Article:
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Alcohol Alcohol. 2018 Jan 1;53(1):71-77. doi: 10.1093/alcalc/agx080.

Symptom-Triggered Detoxification Using the Alcohol-Withdrawal-Scale Reduces Risks and Healthcare Costs.

Author information

1
University Hospital of Psychiatry, University of Bern, Switzerland.
2
Suedhang Clinic, Center for Treatment of Addictive Disorders, Suedhang 1, 3038 Kirchlindach, Switzerland.

Abstract

Aims:

As there are only a few existing experimental studies on symptom-triggered therapy for patients with alcohol withdrawal, we investigated the effectiveness of symptom-triggered detoxification regarding the use and dosage of benzodiazepine and withdrawal complications in a naturalistic clinical setting of a specialized treatment center for alcohol use disorder.

Methods:

In total, 301 charts of patients who entered residential treatment for alcohol withdrawal were included in the retrospective analysis. Charts of 176 patients treated with the Alcohol Withdrawal-Scale (AWS) were compared to the charts of 125 patients treated with treatment as usual (TAU) before the implementation of AWS. Sociodemographical and clinical variables, previous detoxifications and complications, duration of treatment, use and dose of benzodiazepine and other withdrawal medication, complications and premature discontinuation of treatment were abstracted from the patients' medical records.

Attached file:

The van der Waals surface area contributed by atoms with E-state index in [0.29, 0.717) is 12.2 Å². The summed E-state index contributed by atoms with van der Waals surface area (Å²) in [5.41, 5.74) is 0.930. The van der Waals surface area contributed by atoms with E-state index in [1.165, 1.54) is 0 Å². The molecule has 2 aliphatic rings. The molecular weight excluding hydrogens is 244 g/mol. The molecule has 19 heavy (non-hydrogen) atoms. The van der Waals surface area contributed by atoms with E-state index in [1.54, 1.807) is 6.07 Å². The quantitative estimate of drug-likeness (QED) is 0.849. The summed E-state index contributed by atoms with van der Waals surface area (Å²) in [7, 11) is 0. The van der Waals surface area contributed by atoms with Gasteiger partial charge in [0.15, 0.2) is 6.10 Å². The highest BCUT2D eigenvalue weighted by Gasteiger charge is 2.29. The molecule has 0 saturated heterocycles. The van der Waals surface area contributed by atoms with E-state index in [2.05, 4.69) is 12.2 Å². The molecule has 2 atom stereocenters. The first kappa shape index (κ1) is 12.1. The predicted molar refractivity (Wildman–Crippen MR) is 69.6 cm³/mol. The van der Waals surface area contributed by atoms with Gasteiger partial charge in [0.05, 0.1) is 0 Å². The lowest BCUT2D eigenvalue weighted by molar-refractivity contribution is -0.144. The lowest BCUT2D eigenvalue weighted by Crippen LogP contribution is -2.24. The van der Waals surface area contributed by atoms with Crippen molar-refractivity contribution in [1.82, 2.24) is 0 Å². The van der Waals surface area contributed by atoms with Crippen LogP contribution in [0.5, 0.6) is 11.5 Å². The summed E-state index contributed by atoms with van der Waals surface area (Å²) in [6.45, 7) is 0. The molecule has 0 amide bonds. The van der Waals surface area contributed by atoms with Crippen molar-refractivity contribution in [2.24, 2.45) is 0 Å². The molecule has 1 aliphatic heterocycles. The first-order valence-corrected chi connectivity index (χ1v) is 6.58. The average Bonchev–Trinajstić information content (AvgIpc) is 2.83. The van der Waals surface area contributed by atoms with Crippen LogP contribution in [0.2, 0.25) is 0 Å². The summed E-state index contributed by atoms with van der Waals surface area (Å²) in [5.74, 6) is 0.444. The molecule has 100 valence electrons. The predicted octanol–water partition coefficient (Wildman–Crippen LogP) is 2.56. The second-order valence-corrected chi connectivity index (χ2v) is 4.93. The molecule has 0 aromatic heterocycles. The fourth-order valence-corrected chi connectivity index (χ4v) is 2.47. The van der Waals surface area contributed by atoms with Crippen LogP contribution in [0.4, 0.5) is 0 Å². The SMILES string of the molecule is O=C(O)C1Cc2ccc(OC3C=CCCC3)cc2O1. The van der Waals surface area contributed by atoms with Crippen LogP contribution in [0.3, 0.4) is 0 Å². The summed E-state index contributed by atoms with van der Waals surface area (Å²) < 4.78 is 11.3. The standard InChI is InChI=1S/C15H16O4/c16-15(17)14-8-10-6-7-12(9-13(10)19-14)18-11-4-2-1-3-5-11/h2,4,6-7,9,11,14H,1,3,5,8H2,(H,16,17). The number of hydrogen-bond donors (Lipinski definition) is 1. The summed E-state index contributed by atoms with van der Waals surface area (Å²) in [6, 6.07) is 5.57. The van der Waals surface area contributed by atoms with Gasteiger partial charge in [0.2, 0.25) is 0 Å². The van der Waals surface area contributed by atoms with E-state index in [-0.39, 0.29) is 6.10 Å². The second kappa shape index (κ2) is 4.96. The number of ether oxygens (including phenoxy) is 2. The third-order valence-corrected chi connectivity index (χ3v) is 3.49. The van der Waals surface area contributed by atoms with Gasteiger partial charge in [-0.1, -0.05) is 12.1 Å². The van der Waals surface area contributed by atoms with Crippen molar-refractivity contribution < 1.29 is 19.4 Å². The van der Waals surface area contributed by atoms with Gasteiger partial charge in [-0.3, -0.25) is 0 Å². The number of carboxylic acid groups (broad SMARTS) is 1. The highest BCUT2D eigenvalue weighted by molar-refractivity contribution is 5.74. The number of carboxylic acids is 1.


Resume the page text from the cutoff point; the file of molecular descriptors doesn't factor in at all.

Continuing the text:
Results:

The two groups did not differ in any demographical or clinical variables measured upon treatment admission. The total percentage of patients being treated with benzodiazepines during detoxification decreased from 78.4 to 38.6% after the implementation of the AWS. The implementation of the AWS significantly reduced the duration of the acute detoxification from 136 to 66 h, and the use, duration and dose of benzodiazepine by nearly two-thirds while complications and treatment discontinuation remained unvaryingly. Healthcare costs for detoxification were reduced by half per patient.

Conclusions:

The findings indicate that symptom-triggered treatment for alcohol withdrawal is safe and effective in a naturalistic clinical setting and significantly reduces healthcare costs and the risk for overmedicating patients.

PMID:
29281047
DOI:
10.1093/alcalc/agx080
[Indexed for MEDLINE]

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